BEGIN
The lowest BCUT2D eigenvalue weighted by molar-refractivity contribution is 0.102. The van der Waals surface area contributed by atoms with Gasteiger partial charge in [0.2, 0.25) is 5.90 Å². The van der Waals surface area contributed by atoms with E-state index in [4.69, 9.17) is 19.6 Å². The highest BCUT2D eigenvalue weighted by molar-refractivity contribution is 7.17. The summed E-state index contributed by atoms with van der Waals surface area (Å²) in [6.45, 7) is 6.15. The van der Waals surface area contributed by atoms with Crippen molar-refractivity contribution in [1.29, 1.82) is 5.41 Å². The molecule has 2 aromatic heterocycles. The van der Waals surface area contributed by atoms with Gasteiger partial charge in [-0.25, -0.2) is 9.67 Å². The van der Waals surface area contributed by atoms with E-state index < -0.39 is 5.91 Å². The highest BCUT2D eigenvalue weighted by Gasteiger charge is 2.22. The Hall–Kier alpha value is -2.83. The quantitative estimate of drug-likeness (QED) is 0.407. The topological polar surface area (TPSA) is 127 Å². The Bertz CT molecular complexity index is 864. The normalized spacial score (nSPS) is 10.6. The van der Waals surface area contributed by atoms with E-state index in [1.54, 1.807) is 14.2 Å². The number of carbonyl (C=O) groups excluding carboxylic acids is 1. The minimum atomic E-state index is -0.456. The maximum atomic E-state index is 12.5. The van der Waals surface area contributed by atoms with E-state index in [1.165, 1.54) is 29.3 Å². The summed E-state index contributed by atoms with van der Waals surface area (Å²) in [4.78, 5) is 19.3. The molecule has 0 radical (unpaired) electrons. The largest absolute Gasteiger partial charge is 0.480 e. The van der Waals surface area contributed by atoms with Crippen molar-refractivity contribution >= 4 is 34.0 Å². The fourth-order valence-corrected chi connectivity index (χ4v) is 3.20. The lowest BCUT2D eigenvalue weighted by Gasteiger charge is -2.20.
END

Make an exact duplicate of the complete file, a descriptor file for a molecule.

The lowest BCUT2D eigenvalue weighted by molar-refractivity contribution is 0.102. The van der Waals surface area contributed by atoms with Gasteiger partial charge in [0.2, 0.25) is 5.90 Å². The van der Waals surface area contributed by atoms with E-state index in [4.69, 9.17) is 19.6 Å². The highest BCUT2D eigenvalue weighted by molar-refractivity contribution is 7.17. The summed E-state index contributed by atoms with van der Waals surface area (Å²) in [6.45, 7) is 6.15. The van der Waals surface area contributed by atoms with Crippen molar-refractivity contribution in [1.29, 1.82) is 5.41 Å². The molecule has 2 aromatic heterocycles. The van der Waals surface area contributed by atoms with Gasteiger partial charge in [-0.25, -0.2) is 9.67 Å². The van der Waals surface area contributed by atoms with E-state index < -0.39 is 5.91 Å². The highest BCUT2D eigenvalue weighted by Gasteiger charge is 2.22. The Hall–Kier alpha value is -2.83. The quantitative estimate of drug-likeness (QED) is 0.407. The topological polar surface area (TPSA) is 127 Å². The Bertz CT molecular complexity index is 864. The normalized spacial score (nSPS) is 10.6. The van der Waals surface area contributed by atoms with E-state index in [1.54, 1.807) is 14.2 Å². The number of carbonyl (C=O) groups excluding carboxylic acids is 1. The minimum atomic E-state index is -0.456. The maximum atomic E-state index is 12.5. The van der Waals surface area contributed by atoms with E-state index in [1.165, 1.54) is 29.3 Å². The summed E-state index contributed by atoms with van der Waals surface area (Å²) in [4.78, 5) is 19.3. The molecule has 0 radical (unpaired) electrons. The largest absolute Gasteiger partial charge is 0.480 e. The van der Waals surface area contributed by atoms with Crippen molar-refractivity contribution >= 4 is 34.0 Å². The fourth-order valence-corrected chi connectivity index (χ4v) is 3.20. The lowest BCUT2D eigenvalue weighted by Gasteiger charge is -2.20.